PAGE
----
Regarding the use of concept maps and procedural models on virtual laboratory practices, we intend to focus on the content, foundations, objectives, materials, procedures, results and conclusions of the various experiments carried out in the different instructional videos, using the focus questions of the developed concept maps. In this stage, the teacher gave the student a concept map based on the practice that the student had to perform. This concept map gathers the title and objective of the practice to be carried out. Similarly, the teacher provides the student with the instructional video of the virtual laboratory, and the needed literature to cover the theoretical contents involved in the practice. Subsequently, students must complete the concept maps of the practice manual by adding materials, procedures and possible cross-links related to the theoretical foundations of the experience in question. At this stage, there is the possibility of structuring theoretical contents through a concept map, or several linked concept maps, conforming a global knowledge model of the contents seen in class. To help students build the maps, they were given a list with a minimum set of concepts that should appear on their developed maps. Similarly, they were provided with a series of guiding questions that focus the student’s attention on the most relevant concepts of the practices. These guiding questions help in turn as focus questions of the developed concept maps. After carrying out the virtual practice, the student must submit a final report of practices exclusively using concept maps, including results and conclusions. Concept maps and procedural models are created with the CmapTools software , which allows collaboratively reconstructing them, enables their use in networks, and incorporate them into the developed virtual laboratory platform.
Design of the experience and assessment tools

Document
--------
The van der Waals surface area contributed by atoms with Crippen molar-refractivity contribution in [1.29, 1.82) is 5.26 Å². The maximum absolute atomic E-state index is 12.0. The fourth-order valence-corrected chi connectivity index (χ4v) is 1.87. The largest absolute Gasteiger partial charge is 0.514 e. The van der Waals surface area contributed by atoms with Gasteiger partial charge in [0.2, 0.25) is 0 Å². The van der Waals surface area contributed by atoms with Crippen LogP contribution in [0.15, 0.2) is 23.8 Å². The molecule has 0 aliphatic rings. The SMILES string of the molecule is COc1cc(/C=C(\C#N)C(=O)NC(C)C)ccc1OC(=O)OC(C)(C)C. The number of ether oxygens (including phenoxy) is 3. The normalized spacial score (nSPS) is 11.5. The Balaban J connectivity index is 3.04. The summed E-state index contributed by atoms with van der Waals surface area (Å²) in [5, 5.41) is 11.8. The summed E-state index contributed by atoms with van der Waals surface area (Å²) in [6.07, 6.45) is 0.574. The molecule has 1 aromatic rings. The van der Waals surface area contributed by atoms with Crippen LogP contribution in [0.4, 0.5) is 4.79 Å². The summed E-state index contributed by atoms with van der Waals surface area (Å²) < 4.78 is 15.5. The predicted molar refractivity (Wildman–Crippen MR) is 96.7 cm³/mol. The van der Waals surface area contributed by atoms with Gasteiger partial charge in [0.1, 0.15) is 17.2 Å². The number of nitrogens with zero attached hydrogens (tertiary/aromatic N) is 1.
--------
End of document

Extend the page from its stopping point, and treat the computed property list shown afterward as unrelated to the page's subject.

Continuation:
Research has been developed following a quasi-experimental design with a pilot group consisting of 21 students. The starting aim is to obtain baseline data to carry out later (in the 2013/2014 academic year) a quantitative comparison of the learning amount achieved by students who have used the instructional videos in their laboratory practices through the virtual platform, compared to the amount of learning achieved by students using traditional laboratory practices.
The objective of this stage is to obtain data from two different perspectives:
• A quantitative assessment of the learning achieved by students who have used the instructional videos when performing laboratory practices through the virtual platform.
• A qualitative validation of the technical, instructional and learning aspects of the virtual laboratory created.
For the quantitative study, the teaching methodology employed in the learning process of the students is considered as an independent variable. That is, using virtual laboratories with instructional videos in the practices (teaching methodology of the experimental groups) or using the real laboratory (teaching methodology of the control groups). The dependent variable is the amount of learning achieved by students related to the learning platform used. As assessment tool to quantify the knowledge acquired on the practices, we have developed a questionnaire that the student must answer after completion of each practice.